Sure. We currently expect the impact of the Fab 4 start-up cost to begin rolling into cost of sales in the fourth quarter. We expect they will continue to be start-up costs in R&D in the fourth quarter at approximately a similar level to that of the third quarter, but then additional start-up costs beginning to hit cost of sales in the fourth quarter. So that would have some muting affect on their gross margins in the fourth quarter. But as I said we're optimistic in terms of the pricing environment for the second half and the effect that by the fourth quarter of this year we’ll begin to have much more contribution from 56-nanometer in our sales.

Paul Coster - J.P. Morgan

Thank you.

Operator

Thank you we're going next to Satya Chillara with Pacific Growth Equities.

Satya Chillara - Pacific Growth Equities

Hi, good afternoon. So Eli at this point are you in a position to talk about cell phone revenues for the year now that it seems you have locked in lot of OEM as well as you’ll see some retail sales. What is the prediction by the end of the year, cell phone would be for SanDisk?

Eli Harari

What do you mean?

Satya Chillara - Pacific Growth Equities

The cell phone revenue as percentage of your total product sales from cell phones.?

Eli Harari

We are not providing this kind of prediction. I could tell you that in terms of unit revenues for Q2, we saw approximately 30 million units combined and we certainly expect the unit count and megabytes’ count to increase in the second half of the year.

And as we've indicated this consists of a decline in bundled cost and then increase in retail cost as well as a decline in low capacity units and increase in high capacity units. So it's moving in the right direction flow. But I would expect that this year mobile will be our biggest revenue generated for the year with one for (inaudible) is that as we've said for this second quarter the digital still camera market was significantly strong in retail and if that trend continues and that too will be a very strong market for the rest of the year.

Satya Chillara - Pacific Growth Equities

Okay, Eli, one other question on the licensing side. In terms of STMicro, you've gone with STMicro even though you said you are dropping it right now in terms of appeal, you have lost the case two times and contrast that with Samsung back in 1997. What’s the message I think will be, we are struggling here, why did you loose the STK's at ITC and basically in future, how airtight is your intellectual property?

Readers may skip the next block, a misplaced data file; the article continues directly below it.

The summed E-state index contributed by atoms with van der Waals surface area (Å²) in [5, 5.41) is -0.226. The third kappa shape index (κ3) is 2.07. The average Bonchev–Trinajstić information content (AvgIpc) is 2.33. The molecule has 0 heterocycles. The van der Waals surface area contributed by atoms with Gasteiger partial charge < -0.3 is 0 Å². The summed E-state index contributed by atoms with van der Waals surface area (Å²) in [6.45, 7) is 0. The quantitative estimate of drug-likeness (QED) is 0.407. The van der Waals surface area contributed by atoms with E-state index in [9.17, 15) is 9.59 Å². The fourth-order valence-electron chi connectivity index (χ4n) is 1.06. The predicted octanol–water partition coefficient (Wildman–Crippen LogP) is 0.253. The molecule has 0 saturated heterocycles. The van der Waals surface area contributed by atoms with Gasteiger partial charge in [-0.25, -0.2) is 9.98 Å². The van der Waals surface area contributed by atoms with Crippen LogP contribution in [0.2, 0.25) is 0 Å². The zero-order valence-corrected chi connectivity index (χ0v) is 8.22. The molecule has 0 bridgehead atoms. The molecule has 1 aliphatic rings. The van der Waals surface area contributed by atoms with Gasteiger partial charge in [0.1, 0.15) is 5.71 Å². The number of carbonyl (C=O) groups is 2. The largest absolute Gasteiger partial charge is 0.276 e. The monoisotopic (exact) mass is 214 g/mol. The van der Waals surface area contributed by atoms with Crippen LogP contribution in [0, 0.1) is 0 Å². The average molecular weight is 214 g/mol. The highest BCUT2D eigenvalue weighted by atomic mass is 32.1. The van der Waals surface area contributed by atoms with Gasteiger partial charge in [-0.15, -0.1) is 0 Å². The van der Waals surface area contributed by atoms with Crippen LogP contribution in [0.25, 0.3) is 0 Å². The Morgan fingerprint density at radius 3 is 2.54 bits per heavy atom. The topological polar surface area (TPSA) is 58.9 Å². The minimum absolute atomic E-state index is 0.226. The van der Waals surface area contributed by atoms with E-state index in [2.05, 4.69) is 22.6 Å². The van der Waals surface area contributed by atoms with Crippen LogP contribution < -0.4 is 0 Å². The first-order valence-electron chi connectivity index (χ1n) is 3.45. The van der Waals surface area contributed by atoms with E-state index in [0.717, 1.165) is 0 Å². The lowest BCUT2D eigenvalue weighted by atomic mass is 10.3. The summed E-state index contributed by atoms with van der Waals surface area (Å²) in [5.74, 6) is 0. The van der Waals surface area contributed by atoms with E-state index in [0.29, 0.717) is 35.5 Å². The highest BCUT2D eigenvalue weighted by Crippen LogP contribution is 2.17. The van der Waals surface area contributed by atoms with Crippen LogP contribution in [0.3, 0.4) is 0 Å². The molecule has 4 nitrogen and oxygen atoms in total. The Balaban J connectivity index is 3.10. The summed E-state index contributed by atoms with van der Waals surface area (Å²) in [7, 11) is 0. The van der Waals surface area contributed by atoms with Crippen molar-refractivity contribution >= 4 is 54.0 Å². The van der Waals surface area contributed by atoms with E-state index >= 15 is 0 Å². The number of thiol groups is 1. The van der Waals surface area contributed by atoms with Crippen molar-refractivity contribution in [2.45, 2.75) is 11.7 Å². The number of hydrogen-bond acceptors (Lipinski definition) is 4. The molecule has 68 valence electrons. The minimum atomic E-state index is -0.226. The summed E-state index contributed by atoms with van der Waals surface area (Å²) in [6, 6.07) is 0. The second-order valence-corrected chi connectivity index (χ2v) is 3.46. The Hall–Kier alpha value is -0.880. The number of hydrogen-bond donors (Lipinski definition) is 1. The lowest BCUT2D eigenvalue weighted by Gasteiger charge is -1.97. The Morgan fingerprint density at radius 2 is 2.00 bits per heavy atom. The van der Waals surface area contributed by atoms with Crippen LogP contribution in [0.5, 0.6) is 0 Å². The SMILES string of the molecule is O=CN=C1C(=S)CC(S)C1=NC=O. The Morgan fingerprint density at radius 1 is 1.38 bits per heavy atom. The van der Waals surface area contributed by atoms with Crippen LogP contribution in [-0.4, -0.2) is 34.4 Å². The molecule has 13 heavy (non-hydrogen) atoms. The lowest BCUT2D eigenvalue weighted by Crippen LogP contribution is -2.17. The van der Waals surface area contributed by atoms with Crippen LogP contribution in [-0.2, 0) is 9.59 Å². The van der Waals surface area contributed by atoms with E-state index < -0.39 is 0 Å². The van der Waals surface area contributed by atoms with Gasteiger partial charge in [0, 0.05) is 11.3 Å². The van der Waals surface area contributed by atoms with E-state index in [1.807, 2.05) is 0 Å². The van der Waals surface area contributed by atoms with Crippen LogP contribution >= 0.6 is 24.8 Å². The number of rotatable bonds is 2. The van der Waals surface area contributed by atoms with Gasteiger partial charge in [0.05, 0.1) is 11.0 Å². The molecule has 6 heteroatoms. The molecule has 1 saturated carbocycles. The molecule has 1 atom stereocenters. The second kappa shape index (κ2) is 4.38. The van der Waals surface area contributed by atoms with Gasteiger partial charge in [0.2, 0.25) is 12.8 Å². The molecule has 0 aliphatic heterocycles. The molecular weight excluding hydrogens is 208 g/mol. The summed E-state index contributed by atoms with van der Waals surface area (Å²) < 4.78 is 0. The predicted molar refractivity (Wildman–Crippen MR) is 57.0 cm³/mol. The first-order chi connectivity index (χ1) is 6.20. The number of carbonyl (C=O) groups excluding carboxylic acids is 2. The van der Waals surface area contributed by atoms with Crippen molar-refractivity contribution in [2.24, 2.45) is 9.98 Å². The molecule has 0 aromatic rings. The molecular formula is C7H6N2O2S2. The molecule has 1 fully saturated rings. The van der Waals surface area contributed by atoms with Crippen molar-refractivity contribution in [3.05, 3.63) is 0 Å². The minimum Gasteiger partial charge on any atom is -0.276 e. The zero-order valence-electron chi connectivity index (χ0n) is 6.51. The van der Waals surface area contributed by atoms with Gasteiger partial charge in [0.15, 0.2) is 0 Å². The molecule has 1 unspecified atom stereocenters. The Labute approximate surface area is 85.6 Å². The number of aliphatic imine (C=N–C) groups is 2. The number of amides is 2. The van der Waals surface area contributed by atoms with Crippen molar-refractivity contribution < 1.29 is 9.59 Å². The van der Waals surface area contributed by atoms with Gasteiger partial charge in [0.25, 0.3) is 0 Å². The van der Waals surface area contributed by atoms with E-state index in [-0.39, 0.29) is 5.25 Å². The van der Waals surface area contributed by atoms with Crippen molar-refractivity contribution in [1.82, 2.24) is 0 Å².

Eli Harari

We think we have very, very strong intellectual property. We lost the case, frankly the same partner has contested three times at the ITC with three different judges. The outcome in the three cases was in the first case we won on infringement and validity. In the second case, we won on validity but not on infringement. I guess we lost on validity and non-infringement. In the third, we won on infringement and non-validity. So this is the part of the frustration that you have when you are dealing with a patent case. I would say if there was one error that we made, a strategic error is that we tried to go for a very quick resolution and therefore relied on a single patent which we thought was definitely a very strong, a pretty fundamental patent that we create. And if I had to do it all over again I would definitely bring significantly more patents to play in here.

When you bring the same patent, what happens is that the other side learns all the arguments and all the counter arguments and that was the mistake that we made. We will learn from that mistake.

Satya Chillara - Pacific Growth Equities

Okay, thank you.

Eli Harari

Thank you.

Operator

Thank you. We'll go next to Gurinder Kalra with Bear Stearns.

Gurinder Kalra - Bear Stearns

Thanks. Just a couple of question from my end. Now Eli, you talked about the potential of demand exceeding supply in second half of this year. Now, it looks like both Samsung and Hynix are having some yield issues with their current process transition, and it will be resolved at some point in time. How does that influence your supply projections and your potential forecast?

Eli Harari

We are not counting on them to fail. We are counting on them to succeed and they have been very good in the past at delivering whatever the market needs within limits. More importantly is how much big capacity do they allocate between NAND and DRAM in nothing that’s more important than yield issues. I think that they will -- my assumption is that they will all become those yield issues.

Gurinder Kalra - Bear Stearns

Okay, thanks. Secondly, can you update us on when you plan to go into volume production on three bits per cell x4, and also any progress on the Matrix side?

Sanjay Mehrotra

So, on the three bits per cell as we said before, we will have initial product shipments of three bit based technology early in 2008. On the four bits per cell technology, we will have samples in second half of 2008, and the three bit technology we are working on -- and the 3D technology, we are working on transitioning that to the next generation technology note and we are continuing to make good progress there. On the OTP side as well as working on developing the read-write version of that technology which Eli had mentioned is the R&D efforts that will take two to three years to really fully materialize.